Do horses like to be ridden?

I was presented with this question by one of my pupils and in short, my answer was ‘horses don’t mind being ridden’… provided certain conditions are met!

It’s my opinion that horses don’t mind being ridden if we make it a good experience for them. Whether we are out on the trail, giving a child a lesson, or on a cross country course, we can make the experience for the horse a good one. It’s very important that you are not the only one who’s comfortable and having a good time, both you and your horse have to both be on the same page – you are a team after all! Like people, horses are all different and have different preferences, some may tolerate being ridden better than others or prefer certain types of riding or tasks over others. It’s up to us to match the ‘horse to the course’ as best as possible.


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So what can we do to ensure our horses are comfortable and feeling good about the riding experience? Let’s explore some key points by making sure your horse’s needs are being met.

Safety – horses need to feel safe. If they don’t feel safe they will not be happy! It’s important that your horse feels safe with you when you take him away from his home and friends. If your horse is anxious when you take him out, you know that you have some work to do. When your horse feels safe with you, he will be relaxed and enjoy the ride along with you.


Comfort – tack must fit correctly.

Tack is an essential piece of kit for all horse riders and it is important to regularly check your tack fits correctly. Whether you are a happy hacker or compete regularly, correctly fitting tack will ensure your horse is comfortable and can perform to the best of his ability without hindrance.

Incorrectly and badly fitting tack can cause discomfort to your horse which can result in behavioral issues both when riding and on the ground.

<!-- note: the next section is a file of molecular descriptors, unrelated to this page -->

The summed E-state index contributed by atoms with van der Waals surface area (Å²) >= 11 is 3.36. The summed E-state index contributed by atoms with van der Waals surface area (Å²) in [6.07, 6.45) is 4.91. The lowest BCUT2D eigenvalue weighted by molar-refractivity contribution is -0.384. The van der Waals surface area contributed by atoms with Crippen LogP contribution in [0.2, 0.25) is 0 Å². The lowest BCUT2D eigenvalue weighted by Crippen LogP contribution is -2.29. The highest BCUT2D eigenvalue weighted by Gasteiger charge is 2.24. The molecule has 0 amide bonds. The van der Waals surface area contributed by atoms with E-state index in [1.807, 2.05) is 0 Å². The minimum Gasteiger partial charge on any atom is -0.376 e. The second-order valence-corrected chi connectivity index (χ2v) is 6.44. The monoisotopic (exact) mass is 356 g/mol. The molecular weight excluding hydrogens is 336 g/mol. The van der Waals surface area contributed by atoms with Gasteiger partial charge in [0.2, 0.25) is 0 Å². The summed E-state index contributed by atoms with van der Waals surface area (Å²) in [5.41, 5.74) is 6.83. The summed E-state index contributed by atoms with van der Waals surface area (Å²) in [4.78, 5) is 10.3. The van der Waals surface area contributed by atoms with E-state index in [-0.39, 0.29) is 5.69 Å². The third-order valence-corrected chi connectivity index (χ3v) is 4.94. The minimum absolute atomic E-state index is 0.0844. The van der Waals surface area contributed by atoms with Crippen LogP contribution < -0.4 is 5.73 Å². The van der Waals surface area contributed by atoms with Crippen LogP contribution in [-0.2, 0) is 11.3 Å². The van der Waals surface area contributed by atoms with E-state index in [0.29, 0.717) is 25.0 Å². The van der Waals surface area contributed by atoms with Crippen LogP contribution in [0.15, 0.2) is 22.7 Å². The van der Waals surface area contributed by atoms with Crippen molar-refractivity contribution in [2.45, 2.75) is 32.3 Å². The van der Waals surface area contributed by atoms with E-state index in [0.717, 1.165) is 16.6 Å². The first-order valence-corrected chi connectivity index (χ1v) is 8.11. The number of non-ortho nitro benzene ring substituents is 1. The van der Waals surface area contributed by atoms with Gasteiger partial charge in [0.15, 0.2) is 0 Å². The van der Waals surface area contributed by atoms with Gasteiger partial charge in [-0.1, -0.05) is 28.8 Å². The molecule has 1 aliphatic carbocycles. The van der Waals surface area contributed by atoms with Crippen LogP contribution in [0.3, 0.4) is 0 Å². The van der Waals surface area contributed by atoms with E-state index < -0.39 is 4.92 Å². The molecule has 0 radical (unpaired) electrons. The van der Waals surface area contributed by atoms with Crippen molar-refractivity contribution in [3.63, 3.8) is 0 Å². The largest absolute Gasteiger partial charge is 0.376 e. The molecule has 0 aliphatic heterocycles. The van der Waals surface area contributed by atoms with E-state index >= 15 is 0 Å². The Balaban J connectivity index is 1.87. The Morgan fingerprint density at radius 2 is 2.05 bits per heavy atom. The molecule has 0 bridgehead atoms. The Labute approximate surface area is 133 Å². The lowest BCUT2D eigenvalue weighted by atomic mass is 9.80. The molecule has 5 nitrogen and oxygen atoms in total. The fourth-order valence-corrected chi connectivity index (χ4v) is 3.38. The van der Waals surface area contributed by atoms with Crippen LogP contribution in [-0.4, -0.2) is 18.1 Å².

Sufficient knowledge – having adequate knowledge on the subject of horses and riding is a must – if we don’t know what we are doing or lack understanding of our horse, we are not doing him any favors. We owe it to our beautiful beasts to put time and effort into learning about them and not just riding them.

Prepare your horse and don’t overextend her – whether you are riding out on the trail or in the competition ring, your horse needs to be sufficiently prepared. If you are asking him to do things he is not yet comfortable or ready for he will not enjoy it, and it won’t be a great experience for the rider either! We often ask our horse to do many things that are very unnatural to them, and we must give them the time to get the hang of whatever it is that we are asking. We must allow them ample time to learn and be comfortable with what we are asking them to do.

Communication – communication is key to any successful partnership. When riding your horse you are constantly communicating with them using your whole body ( seat, legs, hands, your voice, and your core) Like a finely tuned machine you can learn to use all the different “communicating tools” smoothly together.

We must strive to ride our horses with care and finesse – not yanking on his mouth or kicking him incessantly.

Is your horse healthy and fit to ride? If your horse is in pain or even if he just feels “off ” that day rather err on the side of caution and not ride him. Horses are sometimes silent in their pain, and we may only get very subtle signs from them that something is amiss.

And just for a little fun – what about jumping?  so you say your horse loves jumping? I’ve heard this many times. Yes, there may be a some horses who truly enjoy jumping, but for the most part, horses will walk around an object rather than going over it. Rushing around a course and into jumps is often more a symptom of anxiety than your horse” loving it”. Leave your horse loose in an arena with a few jumps and see if your horse truly “loves” jumping 😜

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